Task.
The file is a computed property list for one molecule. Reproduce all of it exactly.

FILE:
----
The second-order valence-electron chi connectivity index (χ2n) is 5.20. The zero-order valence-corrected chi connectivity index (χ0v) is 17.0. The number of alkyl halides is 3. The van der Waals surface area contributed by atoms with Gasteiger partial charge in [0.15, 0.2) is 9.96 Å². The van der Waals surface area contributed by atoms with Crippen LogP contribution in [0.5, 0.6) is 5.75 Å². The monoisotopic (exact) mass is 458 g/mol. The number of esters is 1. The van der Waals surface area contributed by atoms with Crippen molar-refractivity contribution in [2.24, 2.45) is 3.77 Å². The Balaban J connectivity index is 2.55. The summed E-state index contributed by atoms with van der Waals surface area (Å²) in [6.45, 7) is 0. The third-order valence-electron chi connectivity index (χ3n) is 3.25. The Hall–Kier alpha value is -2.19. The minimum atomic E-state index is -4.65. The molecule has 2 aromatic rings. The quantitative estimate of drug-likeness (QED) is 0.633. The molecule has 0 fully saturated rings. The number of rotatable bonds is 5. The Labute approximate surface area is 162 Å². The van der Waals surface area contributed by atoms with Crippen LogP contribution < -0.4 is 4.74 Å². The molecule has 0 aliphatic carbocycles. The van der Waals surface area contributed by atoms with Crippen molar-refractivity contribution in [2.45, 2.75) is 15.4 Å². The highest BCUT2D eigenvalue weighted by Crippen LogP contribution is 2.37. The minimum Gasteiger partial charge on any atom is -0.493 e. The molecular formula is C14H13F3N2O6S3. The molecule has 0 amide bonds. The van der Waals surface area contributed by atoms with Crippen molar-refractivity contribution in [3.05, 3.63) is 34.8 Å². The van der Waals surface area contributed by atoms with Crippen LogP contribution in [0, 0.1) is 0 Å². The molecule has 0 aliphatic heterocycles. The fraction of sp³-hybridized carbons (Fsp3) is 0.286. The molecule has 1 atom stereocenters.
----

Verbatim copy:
The second-order valence-electron chi connectivity index (χ2n) is 5.20. The zero-order valence-corrected chi connectivity index (χ0v) is 17.0. The number of alkyl halides is 3. The van der Waals surface area contributed by atoms with Gasteiger partial charge in [0.15, 0.2) is 9.96 Å². The van der Waals surface area contributed by atoms with Crippen LogP contribution in [0.5, 0.6) is 5.75 Å². The monoisotopic (exact) mass is 458 g/mol. The number of esters is 1. The van der Waals surface area contributed by atoms with Crippen molar-refractivity contribution in [2.24, 2.45) is 3.77 Å². The Balaban J connectivity index is 2.55. The summed E-state index contributed by atoms with van der Waals surface area (Å²) in [6.45, 7) is 0. The third-order valence-electron chi connectivity index (χ3n) is 3.25. The Hall–Kier alpha value is -2.19. The minimum atomic E-state index is -4.65. The molecule has 2 aromatic rings. The quantitative estimate of drug-likeness (QED) is 0.633. The molecule has 0 fully saturated rings. The number of rotatable bonds is 5. The Labute approximate surface area is 162 Å². The van der Waals surface area contributed by atoms with Crippen LogP contribution < -0.4 is 4.74 Å². The molecule has 0 aliphatic carbocycles. The van der Waals surface area contributed by atoms with Crippen molar-refractivity contribution in [2.45, 2.75) is 15.4 Å². The highest BCUT2D eigenvalue weighted by Crippen LogP contribution is 2.37. The minimum Gasteiger partial charge on any atom is -0.493 e. The molecular formula is C14H13F3N2O6S3. The molecule has 0 amide bonds. The van der Waals surface area contributed by atoms with Crippen molar-refractivity contribution in [3.05, 3.63) is 34.8 Å². The van der Waals surface area contributed by atoms with Crippen LogP contribution in [0, 0.1) is 0 Å². The molecule has 0 aliphatic heterocycles. The fraction of sp³-hybridized carbons (Fsp3) is 0.286. The molecule has 1 atom stereocenters.